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Archive for August, 2008

More on Human Process Management

Wednesday, August 27th, 2008

I have been thinking some more about Human Process Management, especially how it differs from Business Process Management. Certainly one key difference is whether the process is structured or not - i.e. whether you can prescribe the execution of the process based on some model of the business.

It is clear that there are a number of mainstream business processes that lend themselves to such a model (e.g. ERP,CRM), but I claim that most processes in an organization are human2human (or people2people) processes and the tend to be ad-hoc and dynamic. It turns out that even structured processes have a large number of exceptions - that tend to be handled in relatively ad-hoc, case-by-case manner.

I was reading an old blog post by Pravin Indurkar where he looked at B2B EDI purchase order transactions at a small business and found that though there was one standard process -there were 65(!) different variations depending on the nature of the order. While it would be possible to model all the possible process paths - it certainly would be time consuming and expensive. My guess is as soon as you model the 65 different possibility there will be a 66th and 67th that are used to take into account variation and business conditions - so the way these are handled is usually through an unmanaged human exception process. These human processes are either exclusively human to human process (collaboration) or human processes that invoke various systems as part of the process (or what Barry Briggs calls human-down processes).

These types of Human Process are far too fluid and dynamic to be made part of an Enterprise BPM system - and tend to handled through email - yet another cause of email Information Overload…

Linking Documents and Process

Thursday, August 7th, 2008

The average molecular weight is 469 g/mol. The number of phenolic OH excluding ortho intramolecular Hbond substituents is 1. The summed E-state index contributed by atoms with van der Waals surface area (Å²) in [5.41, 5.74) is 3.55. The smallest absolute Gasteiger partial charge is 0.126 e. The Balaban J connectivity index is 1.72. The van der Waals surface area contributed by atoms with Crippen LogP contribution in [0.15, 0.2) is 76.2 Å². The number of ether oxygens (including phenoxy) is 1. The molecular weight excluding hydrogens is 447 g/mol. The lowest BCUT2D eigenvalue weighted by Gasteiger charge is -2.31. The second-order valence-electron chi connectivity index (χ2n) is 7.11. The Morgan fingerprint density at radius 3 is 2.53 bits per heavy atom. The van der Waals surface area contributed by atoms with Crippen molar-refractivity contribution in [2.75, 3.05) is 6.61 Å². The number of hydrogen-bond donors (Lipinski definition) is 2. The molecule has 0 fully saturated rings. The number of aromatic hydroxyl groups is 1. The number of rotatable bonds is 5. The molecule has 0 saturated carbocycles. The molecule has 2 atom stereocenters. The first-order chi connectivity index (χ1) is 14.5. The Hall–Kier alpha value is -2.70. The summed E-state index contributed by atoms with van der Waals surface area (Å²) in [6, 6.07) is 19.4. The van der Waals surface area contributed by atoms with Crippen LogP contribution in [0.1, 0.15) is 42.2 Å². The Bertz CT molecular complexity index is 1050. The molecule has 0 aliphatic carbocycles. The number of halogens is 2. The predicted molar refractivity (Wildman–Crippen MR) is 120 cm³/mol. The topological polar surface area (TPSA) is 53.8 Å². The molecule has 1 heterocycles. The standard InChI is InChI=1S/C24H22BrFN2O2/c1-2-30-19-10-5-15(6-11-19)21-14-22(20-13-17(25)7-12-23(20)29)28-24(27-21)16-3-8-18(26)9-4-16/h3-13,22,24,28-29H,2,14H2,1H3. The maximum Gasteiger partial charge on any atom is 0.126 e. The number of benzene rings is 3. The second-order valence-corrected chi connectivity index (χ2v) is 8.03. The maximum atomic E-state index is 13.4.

I have been thinking about documents and their usage context in organizations. Knowing how a document is used is just as important as knowing the content, though today’s document repositories don’t really know the usage context for the documents they store. At best they and let user try make up the gap with tagging and descriptions. Most human centric organizational processes entail the use of various documents as a natural part of the process - either as input to the process (e.g. research or background) or output (e.g. a findings report).  So the link between documents and their process context is a natural one, and critical if you really want to understand the document.

So it is surprising to me that this hasn’t come up more as an issue in document management systems - the need to really connect documents and the flow of the human centric process that uses them - even if the process is an ad-hoc one executed (as most are) over email.

You could decide to implement all processes as a workflow in a document mangement system - but for many processes that would be overkill (especially the ad-hoc kind), would just take too long and require to many IT resources - not to mention that it would require the users learning a new way to do things. If you decide to keep the documents in a standard repository - then you lose the connection between the process that used or generated the documents - which means that you really can’t understand how the document is actually used in an organizational context…